If you’re an organization that is being directly targeted – there’s an APT or there’s a hacktivism or some other organization out there that is trying to get something specific from your organization – chances are they’re going to get that. The ability to defend against that kind of threat is almost impossible.

What I think you’re seeing is a combination of more systems getting compromised because there’s more bots out there scanning the IP space. What is perhaps a greater threat is that if there is no consequence to the action, if there’s no perceived consequence, you’re going to get more and more of this type of behavior, maybe not from the A-list APTs, but there’s a whole host of other similar organizations – cyber terrorism, hacktivism and whatever else out there – that are just trying to exploit systems for just the joy of exploiting systems. When it comes to ransomware, it’s so easy to implement. It’s so easy to send someone a file or a link that’s been compromised or has a payload built into it. You don’t always know the unintended consequences of you distributing this payload out there. You could go to your targeted organization or your HVAC provider or end up shutting down a pipeline. You didn’t intend to shut down a pipeline, but that’s just where your little animal wandered off to.

I think that there’s a combination of unintended consequence, like when some organization ransoms a hospital, I think at this point they’re in it. If they didn’t intend to shut down the hospital, but they shut down the hospital, now they’re in it to get their money and run away with it because they’re probably not going to do this again and get away with it.

I don’t know that there’s an uptick in directed crime focusing on American critical infrastructure, but I do believe that what we’re seeing is just going to increase until the United States reacts in a way that disincentivizes this type of behavior.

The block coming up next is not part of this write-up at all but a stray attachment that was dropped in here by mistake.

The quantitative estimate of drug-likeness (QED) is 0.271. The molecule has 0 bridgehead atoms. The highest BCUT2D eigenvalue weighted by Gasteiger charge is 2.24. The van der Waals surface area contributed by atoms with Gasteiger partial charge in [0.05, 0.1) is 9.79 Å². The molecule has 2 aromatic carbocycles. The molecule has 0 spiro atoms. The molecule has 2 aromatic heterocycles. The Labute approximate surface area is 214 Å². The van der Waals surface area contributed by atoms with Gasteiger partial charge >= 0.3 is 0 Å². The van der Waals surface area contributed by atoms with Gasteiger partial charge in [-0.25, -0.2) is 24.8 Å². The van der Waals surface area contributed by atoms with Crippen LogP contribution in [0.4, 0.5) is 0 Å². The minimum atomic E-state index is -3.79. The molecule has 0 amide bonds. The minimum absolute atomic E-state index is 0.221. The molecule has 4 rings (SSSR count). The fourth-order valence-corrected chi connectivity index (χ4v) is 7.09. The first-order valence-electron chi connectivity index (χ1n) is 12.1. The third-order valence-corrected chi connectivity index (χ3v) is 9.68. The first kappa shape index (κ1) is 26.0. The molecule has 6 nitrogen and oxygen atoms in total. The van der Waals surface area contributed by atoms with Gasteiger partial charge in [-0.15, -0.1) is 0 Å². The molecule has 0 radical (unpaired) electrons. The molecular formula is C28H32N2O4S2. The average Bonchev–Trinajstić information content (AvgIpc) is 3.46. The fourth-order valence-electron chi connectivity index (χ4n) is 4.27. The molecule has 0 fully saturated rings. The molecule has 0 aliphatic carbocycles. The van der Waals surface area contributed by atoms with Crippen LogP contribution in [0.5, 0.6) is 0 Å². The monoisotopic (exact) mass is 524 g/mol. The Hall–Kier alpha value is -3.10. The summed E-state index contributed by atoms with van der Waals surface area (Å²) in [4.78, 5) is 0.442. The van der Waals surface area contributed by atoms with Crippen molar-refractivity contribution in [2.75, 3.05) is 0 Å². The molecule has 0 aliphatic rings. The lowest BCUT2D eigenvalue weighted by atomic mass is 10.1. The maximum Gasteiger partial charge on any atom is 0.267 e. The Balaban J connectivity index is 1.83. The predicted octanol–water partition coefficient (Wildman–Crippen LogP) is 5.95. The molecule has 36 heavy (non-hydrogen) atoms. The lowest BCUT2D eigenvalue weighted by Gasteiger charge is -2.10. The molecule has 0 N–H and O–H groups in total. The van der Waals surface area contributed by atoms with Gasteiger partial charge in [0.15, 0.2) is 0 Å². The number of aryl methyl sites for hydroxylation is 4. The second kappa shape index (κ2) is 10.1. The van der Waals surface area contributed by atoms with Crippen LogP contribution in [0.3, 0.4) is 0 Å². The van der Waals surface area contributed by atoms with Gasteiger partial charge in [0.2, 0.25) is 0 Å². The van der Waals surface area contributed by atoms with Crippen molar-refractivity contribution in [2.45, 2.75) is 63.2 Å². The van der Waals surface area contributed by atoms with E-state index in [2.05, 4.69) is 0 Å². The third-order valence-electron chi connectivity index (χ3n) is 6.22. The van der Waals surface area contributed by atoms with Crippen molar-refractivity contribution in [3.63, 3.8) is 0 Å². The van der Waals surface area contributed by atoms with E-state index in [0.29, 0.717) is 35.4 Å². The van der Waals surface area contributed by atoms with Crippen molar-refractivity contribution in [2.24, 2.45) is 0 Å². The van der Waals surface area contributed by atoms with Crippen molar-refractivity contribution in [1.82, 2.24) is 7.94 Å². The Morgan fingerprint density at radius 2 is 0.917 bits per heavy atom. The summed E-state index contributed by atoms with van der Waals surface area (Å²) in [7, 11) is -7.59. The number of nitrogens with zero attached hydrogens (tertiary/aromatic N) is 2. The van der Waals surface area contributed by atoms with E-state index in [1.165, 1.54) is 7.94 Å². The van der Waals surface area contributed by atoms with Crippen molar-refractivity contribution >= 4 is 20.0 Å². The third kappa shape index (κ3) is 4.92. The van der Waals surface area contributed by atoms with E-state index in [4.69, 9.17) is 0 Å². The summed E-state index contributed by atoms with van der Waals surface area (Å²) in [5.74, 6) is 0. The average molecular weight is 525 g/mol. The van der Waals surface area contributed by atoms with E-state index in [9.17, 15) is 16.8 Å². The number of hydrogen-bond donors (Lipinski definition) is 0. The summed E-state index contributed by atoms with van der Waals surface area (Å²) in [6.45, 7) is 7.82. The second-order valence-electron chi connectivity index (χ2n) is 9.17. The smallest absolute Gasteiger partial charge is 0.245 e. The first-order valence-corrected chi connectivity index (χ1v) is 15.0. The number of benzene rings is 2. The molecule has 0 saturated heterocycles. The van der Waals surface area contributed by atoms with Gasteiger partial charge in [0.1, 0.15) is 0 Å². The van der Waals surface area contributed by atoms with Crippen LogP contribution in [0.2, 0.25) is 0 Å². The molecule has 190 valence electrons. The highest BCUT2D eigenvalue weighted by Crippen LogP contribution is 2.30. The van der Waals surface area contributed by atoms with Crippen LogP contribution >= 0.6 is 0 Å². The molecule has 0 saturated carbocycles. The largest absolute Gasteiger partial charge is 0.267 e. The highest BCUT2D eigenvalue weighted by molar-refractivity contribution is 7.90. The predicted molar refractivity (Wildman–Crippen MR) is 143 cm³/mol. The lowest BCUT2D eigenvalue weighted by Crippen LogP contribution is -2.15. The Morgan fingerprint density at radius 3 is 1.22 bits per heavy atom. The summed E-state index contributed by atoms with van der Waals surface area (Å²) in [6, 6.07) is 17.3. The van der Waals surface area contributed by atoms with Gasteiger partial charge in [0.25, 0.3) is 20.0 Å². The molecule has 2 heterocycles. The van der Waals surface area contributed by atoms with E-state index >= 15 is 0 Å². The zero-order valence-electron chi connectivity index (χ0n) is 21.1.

It’s easy to say, “Yeah, there’s somebody going after our pipelines and our food production systems,” but I don’t think they are. What I think you’re seeing is second and third order unintended consequences - events left over from an attack that had no intention of shutting JBS down, but they ended up doing it, and now it’s like, “Well, we’ve got to get our revenue out of this because they’re going to come after us, so get whatever we can in bitcoin and run for the hills.”

At the same time, we do have advanced, A-list APTs penetrating our system, doing things like the Solar Winds attack. That’s a different attack. That’s not just ‘spray and pray,’ this is a directed, thoughtful, advanced attack onto our systems that was potentially for a result that we don’t understand, that nobody actually knows.

Typically, when hackers are attacking targets, they attack a whole bunch to hide the one that they’re actually after – spread it out to half the world to hide the one or two actual targets. That’s the kind of thing that I would be afraid of when you look at SolarWinds – what were the one or two organizations that this APT was definitely interested in penetrating, and how deep did they penetrate? That’s a different story. That’s the type of thing that you do when you’re not afraid of the consequence.

You’re not afraid that anyone is going to come back and do something against you. Then go for it, see what happens because what’s the U.S. going to do? Nothing. There has to be some reaction.

SSN: With the growing threat that ransomware and digital extortion has posed to our nation, please talk about the importance of cybersecurity and the role it plays in ensuring that U.S. critical infrastructure is protected.

MAY: Cybersecurity is critical. About 10, 15 years ago, there was a burgeoning cybersecurity industry, and there were obviously certifications that had been around forever. With the Internet of things and our lives becoming purely digital, you realize how interconnected our lives actually are, how little you can actually function without all of these interconnected data streams.